While many Canadians lack basic financial literacy, mounting evidence from behavioural economics suggests that financial decisions are also frequently undermined by psychological factors. Even with the requisite financial knowledge and literacy skills, people are prone to various kinds of cognitive biases when making financial decisions such as those related to evaluating risk and uncertainty or the time value of money.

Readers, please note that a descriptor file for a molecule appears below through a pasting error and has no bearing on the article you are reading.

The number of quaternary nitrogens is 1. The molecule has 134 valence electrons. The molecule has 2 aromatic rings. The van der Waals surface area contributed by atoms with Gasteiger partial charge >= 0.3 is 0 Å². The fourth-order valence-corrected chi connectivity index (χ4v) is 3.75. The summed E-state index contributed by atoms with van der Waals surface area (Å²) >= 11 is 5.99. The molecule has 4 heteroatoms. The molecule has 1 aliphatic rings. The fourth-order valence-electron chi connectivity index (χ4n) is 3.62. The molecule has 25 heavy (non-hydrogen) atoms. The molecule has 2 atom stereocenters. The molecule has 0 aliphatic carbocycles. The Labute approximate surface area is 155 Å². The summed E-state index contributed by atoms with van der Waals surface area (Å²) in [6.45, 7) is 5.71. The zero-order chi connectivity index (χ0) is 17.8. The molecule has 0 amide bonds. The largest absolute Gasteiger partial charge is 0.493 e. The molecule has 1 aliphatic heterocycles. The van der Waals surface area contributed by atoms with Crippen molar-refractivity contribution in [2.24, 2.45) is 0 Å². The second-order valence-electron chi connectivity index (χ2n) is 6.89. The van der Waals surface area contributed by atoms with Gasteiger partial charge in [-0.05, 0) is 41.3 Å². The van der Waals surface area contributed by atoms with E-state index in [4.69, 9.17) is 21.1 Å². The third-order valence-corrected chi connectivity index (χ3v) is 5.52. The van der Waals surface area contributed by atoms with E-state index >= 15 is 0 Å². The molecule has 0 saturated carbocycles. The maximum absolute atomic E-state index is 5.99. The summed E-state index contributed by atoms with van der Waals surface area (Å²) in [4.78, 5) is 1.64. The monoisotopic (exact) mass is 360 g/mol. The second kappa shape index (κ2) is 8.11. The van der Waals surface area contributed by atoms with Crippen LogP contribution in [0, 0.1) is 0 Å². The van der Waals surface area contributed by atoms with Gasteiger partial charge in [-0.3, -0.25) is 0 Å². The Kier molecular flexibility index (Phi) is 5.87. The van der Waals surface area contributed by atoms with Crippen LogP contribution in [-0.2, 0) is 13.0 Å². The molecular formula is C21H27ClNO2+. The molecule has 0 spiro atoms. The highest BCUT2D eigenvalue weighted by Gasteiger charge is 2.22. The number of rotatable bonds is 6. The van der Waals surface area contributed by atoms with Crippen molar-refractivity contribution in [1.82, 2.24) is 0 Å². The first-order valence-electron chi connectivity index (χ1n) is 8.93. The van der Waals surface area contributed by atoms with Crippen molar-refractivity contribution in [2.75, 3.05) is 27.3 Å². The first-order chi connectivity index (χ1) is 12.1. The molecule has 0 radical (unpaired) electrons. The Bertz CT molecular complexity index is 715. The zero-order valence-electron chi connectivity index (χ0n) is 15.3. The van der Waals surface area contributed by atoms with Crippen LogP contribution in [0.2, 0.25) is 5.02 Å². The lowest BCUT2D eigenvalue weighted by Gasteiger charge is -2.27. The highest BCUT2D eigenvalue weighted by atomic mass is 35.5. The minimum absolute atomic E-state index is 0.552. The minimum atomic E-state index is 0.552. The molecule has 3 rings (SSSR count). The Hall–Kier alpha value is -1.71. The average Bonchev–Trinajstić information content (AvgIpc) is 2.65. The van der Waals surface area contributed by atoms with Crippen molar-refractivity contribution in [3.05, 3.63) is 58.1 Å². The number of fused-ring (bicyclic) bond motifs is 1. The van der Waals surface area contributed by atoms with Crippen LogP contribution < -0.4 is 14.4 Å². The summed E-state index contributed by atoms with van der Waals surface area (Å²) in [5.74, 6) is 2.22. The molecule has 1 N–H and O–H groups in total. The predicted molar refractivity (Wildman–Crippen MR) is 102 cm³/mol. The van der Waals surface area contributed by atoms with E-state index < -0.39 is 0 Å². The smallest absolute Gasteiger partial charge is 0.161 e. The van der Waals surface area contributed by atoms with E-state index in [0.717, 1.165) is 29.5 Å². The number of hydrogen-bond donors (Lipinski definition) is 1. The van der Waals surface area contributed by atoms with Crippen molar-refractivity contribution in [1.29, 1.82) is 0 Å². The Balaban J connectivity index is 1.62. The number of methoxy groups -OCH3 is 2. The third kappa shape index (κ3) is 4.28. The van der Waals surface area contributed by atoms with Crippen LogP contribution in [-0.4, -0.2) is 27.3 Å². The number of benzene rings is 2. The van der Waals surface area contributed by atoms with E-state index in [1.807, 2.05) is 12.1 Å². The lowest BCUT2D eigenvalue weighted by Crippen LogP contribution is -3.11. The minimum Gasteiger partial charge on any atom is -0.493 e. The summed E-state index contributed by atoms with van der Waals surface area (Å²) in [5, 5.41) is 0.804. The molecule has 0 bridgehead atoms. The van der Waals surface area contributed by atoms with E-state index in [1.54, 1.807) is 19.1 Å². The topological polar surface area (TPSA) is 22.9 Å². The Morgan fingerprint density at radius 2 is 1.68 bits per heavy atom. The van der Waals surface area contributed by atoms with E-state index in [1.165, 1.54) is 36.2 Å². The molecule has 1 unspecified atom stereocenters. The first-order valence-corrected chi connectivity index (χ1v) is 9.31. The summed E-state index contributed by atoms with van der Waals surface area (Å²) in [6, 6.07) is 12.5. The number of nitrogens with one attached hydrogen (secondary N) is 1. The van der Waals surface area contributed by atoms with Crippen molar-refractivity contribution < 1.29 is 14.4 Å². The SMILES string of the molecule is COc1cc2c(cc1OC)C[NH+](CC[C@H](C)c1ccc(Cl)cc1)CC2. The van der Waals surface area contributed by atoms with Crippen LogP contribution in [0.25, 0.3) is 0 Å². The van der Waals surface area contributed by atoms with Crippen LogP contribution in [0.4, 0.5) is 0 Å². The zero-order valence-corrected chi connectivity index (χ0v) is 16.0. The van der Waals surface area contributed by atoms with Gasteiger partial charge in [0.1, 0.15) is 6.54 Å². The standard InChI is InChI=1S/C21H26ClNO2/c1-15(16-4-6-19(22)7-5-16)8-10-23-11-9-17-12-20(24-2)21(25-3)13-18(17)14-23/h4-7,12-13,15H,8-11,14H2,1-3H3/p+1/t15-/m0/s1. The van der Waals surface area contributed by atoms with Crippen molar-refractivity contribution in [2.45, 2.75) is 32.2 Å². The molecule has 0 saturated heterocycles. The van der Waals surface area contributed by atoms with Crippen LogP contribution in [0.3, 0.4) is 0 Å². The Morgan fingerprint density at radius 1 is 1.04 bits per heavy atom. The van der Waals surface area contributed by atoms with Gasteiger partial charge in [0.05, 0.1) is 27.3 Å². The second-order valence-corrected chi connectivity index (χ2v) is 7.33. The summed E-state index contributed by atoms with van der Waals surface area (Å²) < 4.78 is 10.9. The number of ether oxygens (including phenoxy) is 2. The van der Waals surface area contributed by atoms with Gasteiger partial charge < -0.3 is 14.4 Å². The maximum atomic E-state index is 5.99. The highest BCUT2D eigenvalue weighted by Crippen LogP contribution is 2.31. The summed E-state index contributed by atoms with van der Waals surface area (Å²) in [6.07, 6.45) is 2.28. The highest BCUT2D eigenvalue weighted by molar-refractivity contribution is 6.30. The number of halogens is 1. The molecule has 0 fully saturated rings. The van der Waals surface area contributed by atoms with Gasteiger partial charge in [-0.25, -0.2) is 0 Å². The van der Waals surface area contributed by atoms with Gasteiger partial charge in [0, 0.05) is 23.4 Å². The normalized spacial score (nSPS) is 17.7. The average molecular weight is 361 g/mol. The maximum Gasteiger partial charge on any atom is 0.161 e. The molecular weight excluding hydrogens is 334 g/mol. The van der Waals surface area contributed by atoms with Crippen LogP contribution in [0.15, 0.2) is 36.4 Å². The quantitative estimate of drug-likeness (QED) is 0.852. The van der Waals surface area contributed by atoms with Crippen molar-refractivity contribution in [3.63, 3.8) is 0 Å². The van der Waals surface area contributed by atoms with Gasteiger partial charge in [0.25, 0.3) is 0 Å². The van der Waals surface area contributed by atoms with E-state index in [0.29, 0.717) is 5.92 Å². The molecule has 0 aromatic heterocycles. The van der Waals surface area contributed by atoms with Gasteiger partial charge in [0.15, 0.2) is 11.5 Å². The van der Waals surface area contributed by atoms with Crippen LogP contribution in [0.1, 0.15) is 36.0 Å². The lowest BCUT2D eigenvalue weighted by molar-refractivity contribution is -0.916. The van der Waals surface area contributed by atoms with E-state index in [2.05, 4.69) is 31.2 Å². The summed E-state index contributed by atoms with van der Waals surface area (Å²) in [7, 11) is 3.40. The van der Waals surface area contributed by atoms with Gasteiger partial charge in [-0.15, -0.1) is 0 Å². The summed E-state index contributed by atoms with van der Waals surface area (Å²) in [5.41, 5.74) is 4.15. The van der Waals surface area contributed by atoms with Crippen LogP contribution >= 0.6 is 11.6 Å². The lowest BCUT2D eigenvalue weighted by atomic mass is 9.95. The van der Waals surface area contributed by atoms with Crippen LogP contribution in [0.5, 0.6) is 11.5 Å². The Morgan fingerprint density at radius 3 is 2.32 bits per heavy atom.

This project undertakes an analysis of the 2014 Canadian Financial Capability Survey (CFCS) with the aim of understanding the role of cognitive biases in the financial decision-making of Canadians, with a particular focus on youth, aboriginals, and those with low incomes
Published: March 2016
Capability: Policy Research - Behavioural Economics
Policy Area: Adult Learning - Financial Literacy - Literacy and Essential Skills, Income Security - Income Security for Seniors
Population: Low-income Populations - Older Workers - Seniors - Youth - Indigenous Peoples